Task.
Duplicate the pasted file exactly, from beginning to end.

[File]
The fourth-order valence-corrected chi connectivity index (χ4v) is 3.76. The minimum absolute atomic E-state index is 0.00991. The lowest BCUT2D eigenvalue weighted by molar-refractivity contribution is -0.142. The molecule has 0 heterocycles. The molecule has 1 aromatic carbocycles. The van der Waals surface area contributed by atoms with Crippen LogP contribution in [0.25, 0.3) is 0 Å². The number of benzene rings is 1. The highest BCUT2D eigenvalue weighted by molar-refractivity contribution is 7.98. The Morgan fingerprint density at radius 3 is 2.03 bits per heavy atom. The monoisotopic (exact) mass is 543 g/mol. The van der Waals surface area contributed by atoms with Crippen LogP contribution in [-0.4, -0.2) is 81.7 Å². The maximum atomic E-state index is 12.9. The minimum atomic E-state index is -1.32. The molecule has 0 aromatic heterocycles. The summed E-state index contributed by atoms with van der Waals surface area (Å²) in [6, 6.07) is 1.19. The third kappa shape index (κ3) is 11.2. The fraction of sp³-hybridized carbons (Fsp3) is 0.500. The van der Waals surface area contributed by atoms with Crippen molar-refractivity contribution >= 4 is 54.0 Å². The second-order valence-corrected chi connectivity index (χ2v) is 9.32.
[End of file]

The fourth-order valence-corrected chi connectivity index (χ4v) is 3.76. The minimum absolute atomic E-state index is 0.00991. The lowest BCUT2D eigenvalue weighted by molar-refractivity contribution is -0.142. The molecule has 0 heterocycles. The molecule has 1 aromatic carbocycles. The van der Waals surface area contributed by atoms with Crippen LogP contribution in [0.25, 0.3) is 0 Å². The number of benzene rings is 1. The highest BCUT2D eigenvalue weighted by molar-refractivity contribution is 7.98. The Morgan fingerprint density at radius 3 is 2.03 bits per heavy atom. The monoisotopic (exact) mass is 543 g/mol. The van der Waals surface area contributed by atoms with Crippen LogP contribution in [-0.4, -0.2) is 81.7 Å². The maximum atomic E-state index is 12.9. The minimum atomic E-state index is -1.32. The molecule has 0 aromatic heterocycles. The summed E-state index contributed by atoms with van der Waals surface area (Å²) in [6, 6.07) is 1.19. The third kappa shape index (κ3) is 11.2. The fraction of sp³-hybridized carbons (Fsp3) is 0.500. The van der Waals surface area contributed by atoms with Crippen molar-refractivity contribution >= 4 is 54.0 Å². The second-order valence-corrected chi connectivity index (χ2v) is 9.32.